30 Nov Richmond Asks Property Not to Raise Seniors’ Rent
Richmond City Council voted unanimously Tuesday to ask the owners of the Heritage Park at Hilltop senior living community not to impose a planned rent increase. (Screenshot captured by Samantha Kennedy / The CC Pulse)
By Samantha Kennedy
After residents of an affordable apartment community for seniors asked for help reducing a proposed rent increase, the Richmond City Council unanimously voted to send a letter asking the owners to not implement the increase.
Residents in the community of Heritage Park at Hilltop say the proposed 5% rent increase would put them at risk of being unable to afford other necessities and homelessness.
“We want the senior population at Heritage Park to be assured that their concerns are being taken seriously,” the letter, signed by Mayor Eduardo Martinez, says, “and that steps will be taken to not price out seniors who currently reside at Heritage Park.”
The rent increase, if it should go forward, would take effect Dec. 1.
The letter cites Contra Costa County’s 2023 Homeless Point in Time Count, which shows that West County had the largest increase in its unsheltered population between 2020 and 2023. Individuals 55 and older were the second largest age group represented in the count, and Richmond was identified as having the largest unsheltered population in the county.
Many residents live on fixed incomes and would not be able to keep up with the proposed increase and future increases in addition to other necessities, including medical expenses they may already struggle to afford.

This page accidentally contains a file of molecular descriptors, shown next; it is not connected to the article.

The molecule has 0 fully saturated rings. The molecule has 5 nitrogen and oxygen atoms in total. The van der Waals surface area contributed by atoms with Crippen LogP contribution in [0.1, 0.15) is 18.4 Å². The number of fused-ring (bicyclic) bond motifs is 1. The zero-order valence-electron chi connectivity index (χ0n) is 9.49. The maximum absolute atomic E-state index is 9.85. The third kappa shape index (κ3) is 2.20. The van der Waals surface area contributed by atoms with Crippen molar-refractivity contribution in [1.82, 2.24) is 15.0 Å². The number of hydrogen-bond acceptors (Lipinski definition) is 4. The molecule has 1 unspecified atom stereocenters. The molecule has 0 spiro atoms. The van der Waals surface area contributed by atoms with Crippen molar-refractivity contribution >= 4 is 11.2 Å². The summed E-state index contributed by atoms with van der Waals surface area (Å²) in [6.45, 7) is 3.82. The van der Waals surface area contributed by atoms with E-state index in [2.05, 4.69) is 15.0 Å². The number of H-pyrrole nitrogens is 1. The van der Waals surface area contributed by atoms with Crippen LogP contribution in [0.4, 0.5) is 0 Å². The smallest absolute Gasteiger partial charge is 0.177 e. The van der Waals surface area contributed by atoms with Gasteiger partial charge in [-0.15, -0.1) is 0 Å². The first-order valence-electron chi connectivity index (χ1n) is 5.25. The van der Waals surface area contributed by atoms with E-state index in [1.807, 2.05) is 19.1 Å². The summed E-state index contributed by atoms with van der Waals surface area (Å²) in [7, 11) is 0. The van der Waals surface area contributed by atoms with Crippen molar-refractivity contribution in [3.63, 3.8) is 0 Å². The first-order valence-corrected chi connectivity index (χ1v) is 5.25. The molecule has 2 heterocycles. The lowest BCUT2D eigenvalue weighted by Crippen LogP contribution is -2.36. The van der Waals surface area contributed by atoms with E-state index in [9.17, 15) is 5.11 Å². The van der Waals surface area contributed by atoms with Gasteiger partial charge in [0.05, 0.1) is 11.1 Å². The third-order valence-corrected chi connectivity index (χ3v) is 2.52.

One Heritage Park resident, Elsa Stevens, said she previously canceled a CT scan after hearing the copay. Her husband convinced her to go through with it even if they “went into debt, you do what the doctor says.” The scan found hernias that she said would have caused her stomach to die.
The Costa-Hawkins Rental Housing Act, a state law, prohibits rent control over apartments that are built after Feb. 1, 1995. Heritage Park was built in 2000 and has a history of trying to implement large rent increases.
In 2018, Heritage Park residents were faced with a 12% rent increase that also raised concerns about homelessness and forgoing necessities. Richmond officials and organizers from the Alliance of Californians for Community Empowerment, helped reduce that increase to 3%. Richmond Rent Program officials said then that the large increase would have been “technically in compliance” because it is exempt from the Costa-Hawkins Rental Housing Act.
“We’re seeing a small piece of the problem with these vocal people who came in,” council member Doria Robinson said. “There’s a lot of people who are suffering in quiet.”
Robinson said it’s impossible to address every situation without having a systemic solution, which she believes begins by repealing Costa-Hawkins.
But doing so might not be easy.
AC Transit Seeks Feedback on System Realignment
AC Transit, which operates buses in Alameda and Contra Costa counties, is looking to change its service after a “historic decline in riders” due to the pandemic, which reduced fare revenue like never before.
Bus lines serving Richmond, including the 71, 72R and 74, would reduce frequency or coverage area or in the case of 72R, could be discontinued if certain service scenarios are implemented.
The next Richmond City Council meeting is Dec. 5.